It's not really news, but Don Bezruki has done an excellent report on MPS' unfunded liability for retiree health care for the Wisconsin Policy Research Institute.* Over at One Wisconsin Now (where they've apparently moved on from threatening the livelihood of lawyers based on the pro bono clients they represent), Scot Ross is in a state of denial. He characterizes the report as saying simply that "[h]ealth care costs for retirees in Milwaukee Public Schools are going to increase." We should get the health insurance companies to charge less, maybe by increasing competition.
I do feel for Scot. There is really no good way for the public employee unions - who I suspect fund OWN and with whom I suspect Scot's sympathies genuinely lie - to respond to this. MPS's unfunded liability for retiree health care benefits currently stands at $2.6 billion and growing. Paying the health care benefits of people who no longer work for the district (and my sister is likely to be one of them) will grow to 20% of payroll costs in 2016. MPS' current burden rate (the amount spent for the inaptly named fringe benefits) is 68.7%. A generous private employer will typically have a burden rate of less than half that.
So there was no good thing for a guy like Scot to say. But what he did say is replete with irony. Here's the first. Scot thinks that WPRI's report should have called for increased competition among insurers. But competition among insurers is precisely what OWN's comrades-in-arms at WEAC have fought tooth and nail, preferring that school districts contract with its captive insurer. While I do not believe that MPS' benefits are provided by the WEA trust, competition in health care looks a bit like a new commitment and I hope that OWN will continue to push for in school districts across the state.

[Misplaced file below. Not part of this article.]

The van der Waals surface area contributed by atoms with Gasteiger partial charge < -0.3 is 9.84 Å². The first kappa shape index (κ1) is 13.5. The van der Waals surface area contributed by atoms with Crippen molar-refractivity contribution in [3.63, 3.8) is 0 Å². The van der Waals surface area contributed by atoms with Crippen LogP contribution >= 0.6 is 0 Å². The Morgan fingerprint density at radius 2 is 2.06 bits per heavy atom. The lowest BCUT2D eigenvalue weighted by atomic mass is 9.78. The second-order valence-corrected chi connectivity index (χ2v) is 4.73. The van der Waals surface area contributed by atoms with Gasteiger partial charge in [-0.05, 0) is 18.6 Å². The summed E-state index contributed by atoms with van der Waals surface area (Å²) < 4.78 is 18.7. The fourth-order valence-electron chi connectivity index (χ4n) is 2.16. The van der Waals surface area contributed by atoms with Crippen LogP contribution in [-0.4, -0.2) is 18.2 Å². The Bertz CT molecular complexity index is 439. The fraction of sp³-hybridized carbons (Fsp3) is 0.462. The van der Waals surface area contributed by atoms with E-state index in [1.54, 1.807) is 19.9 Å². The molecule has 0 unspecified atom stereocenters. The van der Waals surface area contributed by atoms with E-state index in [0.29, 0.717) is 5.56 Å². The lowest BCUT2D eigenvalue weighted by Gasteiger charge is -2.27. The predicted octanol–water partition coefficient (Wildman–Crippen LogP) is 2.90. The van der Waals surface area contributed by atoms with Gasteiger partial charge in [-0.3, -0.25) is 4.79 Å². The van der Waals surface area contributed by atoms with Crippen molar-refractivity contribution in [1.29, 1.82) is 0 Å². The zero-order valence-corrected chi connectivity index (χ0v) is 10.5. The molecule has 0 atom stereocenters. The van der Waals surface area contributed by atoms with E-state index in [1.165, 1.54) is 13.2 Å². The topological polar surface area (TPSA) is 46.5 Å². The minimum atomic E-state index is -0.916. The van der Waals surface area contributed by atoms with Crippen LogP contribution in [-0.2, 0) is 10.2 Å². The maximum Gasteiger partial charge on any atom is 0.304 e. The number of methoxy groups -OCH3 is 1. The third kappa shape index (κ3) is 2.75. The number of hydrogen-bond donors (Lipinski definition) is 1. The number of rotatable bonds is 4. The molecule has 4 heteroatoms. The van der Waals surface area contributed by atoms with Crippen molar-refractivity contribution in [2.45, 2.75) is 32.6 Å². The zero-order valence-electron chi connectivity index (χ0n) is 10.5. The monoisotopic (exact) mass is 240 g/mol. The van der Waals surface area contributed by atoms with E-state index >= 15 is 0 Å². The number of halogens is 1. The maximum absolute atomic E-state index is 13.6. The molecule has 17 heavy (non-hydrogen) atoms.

Of course, it won't help MPS all that much because even if increased competition can decrease costs, it is unlikely to solve much of the problem. Health care costs in Milwaukee are 9% above the Midwest average. Let's assume that some unspecified way of increasing competition (which I presume, for Scot, would not include increased deductibles that might encourage some price competition)would bring us back to the average. That unfunded liability would shrink right down to ... $ 2.3 billion. Why were we even worried?
Here's the second irony. Scot inexpiclably says that WPRI wants money to go to insurance companies rather than kids. Actually the report seems to want money to go to educating kids rather than to retirees. It would seem to be the MTEA (of which the lovely young Karra Esenberg is a member) that wants the money to go to insurance companies. But that's a nit. there is a real threat here to the provision of education in Milwaukee. That 20% that will go to paying for my sister's Cadillac health insurance while she pursues her wine business could have bought $ 130 million in education.
There is even a third irony. Scot goes after the mild-mannered and quite moderate George Lightbourn for engineering what he calls the largest state budget deficit in state history. That isn't true, but the mess in Milwaukee may wind up contributing to that state's fiscal woes. There is, I think, no way that Milwaukee can tax itself out of the problem. There just isn't room for that type of increase and current revenue limits would, in fact, prohibit it. The state is responsible for providing a uniform education throughout the state (see Art. X, sec. 3 of the state constitution)and a majority of the state Supreme Court (although not of its current members) have held that this creates a judicially enforceable right to an adequate education.
Although I don't imagine that outstate legislators will rush in to save MPS, the courts might. And here's a fourth irony. Might a court invalidate the outsized benefits to retirees because they have rendered the provision of a uniform and adequate education impossible? My sense is that it is unlikely but there are a number of possible end games here. But, at the risk of disappointing Scot, business as usual or the villification of insurance companies are not among them.
* I write - for compensation - for WPRI's journal WI Interest and have discussed several other projects with them and, yes, Mr. Foust, George Lightbourn bought me lunch - more than once I think.